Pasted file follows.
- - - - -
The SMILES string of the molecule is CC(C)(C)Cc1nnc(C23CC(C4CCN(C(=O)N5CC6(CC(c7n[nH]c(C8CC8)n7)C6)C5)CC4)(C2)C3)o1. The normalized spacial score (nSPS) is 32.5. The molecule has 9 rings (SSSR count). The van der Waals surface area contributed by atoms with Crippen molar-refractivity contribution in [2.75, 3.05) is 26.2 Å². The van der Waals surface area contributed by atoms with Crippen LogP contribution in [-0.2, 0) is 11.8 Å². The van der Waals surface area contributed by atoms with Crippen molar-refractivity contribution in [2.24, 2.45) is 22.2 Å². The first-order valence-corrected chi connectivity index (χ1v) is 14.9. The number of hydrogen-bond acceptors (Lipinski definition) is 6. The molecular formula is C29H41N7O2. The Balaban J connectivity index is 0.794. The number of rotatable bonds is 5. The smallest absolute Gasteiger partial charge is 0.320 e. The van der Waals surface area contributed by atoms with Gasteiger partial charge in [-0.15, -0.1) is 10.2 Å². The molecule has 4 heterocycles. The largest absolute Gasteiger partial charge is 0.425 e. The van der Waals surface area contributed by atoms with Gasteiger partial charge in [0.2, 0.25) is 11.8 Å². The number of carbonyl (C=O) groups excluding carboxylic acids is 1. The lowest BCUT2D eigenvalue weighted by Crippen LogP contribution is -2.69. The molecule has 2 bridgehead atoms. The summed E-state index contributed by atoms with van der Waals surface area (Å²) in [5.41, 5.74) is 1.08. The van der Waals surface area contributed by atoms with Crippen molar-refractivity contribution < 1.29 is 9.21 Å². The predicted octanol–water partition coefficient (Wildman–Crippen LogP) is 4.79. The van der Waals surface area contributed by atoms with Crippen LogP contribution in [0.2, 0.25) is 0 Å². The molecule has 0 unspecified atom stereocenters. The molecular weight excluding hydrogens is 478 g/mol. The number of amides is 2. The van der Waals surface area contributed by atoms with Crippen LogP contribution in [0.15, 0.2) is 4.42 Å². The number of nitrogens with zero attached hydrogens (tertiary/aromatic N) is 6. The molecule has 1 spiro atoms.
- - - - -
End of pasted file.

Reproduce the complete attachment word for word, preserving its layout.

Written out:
The SMILES string of the molecule is CC(C)(C)Cc1nnc(C23CC(C4CCN(C(=O)N5CC6(CC(c7n[nH]c(C8CC8)n7)C6)C5)CC4)(C2)C3)o1. The normalized spacial score (nSPS) is 32.5. The molecule has 9 rings (SSSR count). The van der Waals surface area contributed by atoms with Crippen molar-refractivity contribution in [2.75, 3.05) is 26.2 Å². The van der Waals surface area contributed by atoms with Crippen LogP contribution in [-0.2, 0) is 11.8 Å². The van der Waals surface area contributed by atoms with Crippen molar-refractivity contribution in [2.24, 2.45) is 22.2 Å². The first-order valence-corrected chi connectivity index (χ1v) is 14.9. The number of hydrogen-bond acceptors (Lipinski definition) is 6. The molecular formula is C29H41N7O2. The Balaban J connectivity index is 0.794. The number of rotatable bonds is 5. The smallest absolute Gasteiger partial charge is 0.320 e. The van der Waals surface area contributed by atoms with Gasteiger partial charge in [-0.15, -0.1) is 10.2 Å². The molecule has 4 heterocycles. The largest absolute Gasteiger partial charge is 0.425 e. The van der Waals surface area contributed by atoms with Gasteiger partial charge in [0.2, 0.25) is 11.8 Å². The number of carbonyl (C=O) groups excluding carboxylic acids is 1. The lowest BCUT2D eigenvalue weighted by Crippen LogP contribution is -2.69. The molecule has 2 bridgehead atoms. The summed E-state index contributed by atoms with van der Waals surface area (Å²) in [5.41, 5.74) is 1.08. The van der Waals surface area contributed by atoms with Crippen molar-refractivity contribution < 1.29 is 9.21 Å². The predicted octanol–water partition coefficient (Wildman–Crippen LogP) is 4.79. The van der Waals surface area contributed by atoms with Crippen LogP contribution in [0.2, 0.25) is 0 Å². The molecule has 0 unspecified atom stereocenters. The molecular weight excluding hydrogens is 478 g/mol. The number of amides is 2. The van der Waals surface area contributed by atoms with Crippen LogP contribution in [0.15, 0.2) is 4.42 Å². The number of nitrogens with zero attached hydrogens (tertiary/aromatic N) is 6. The molecule has 1 spiro atoms.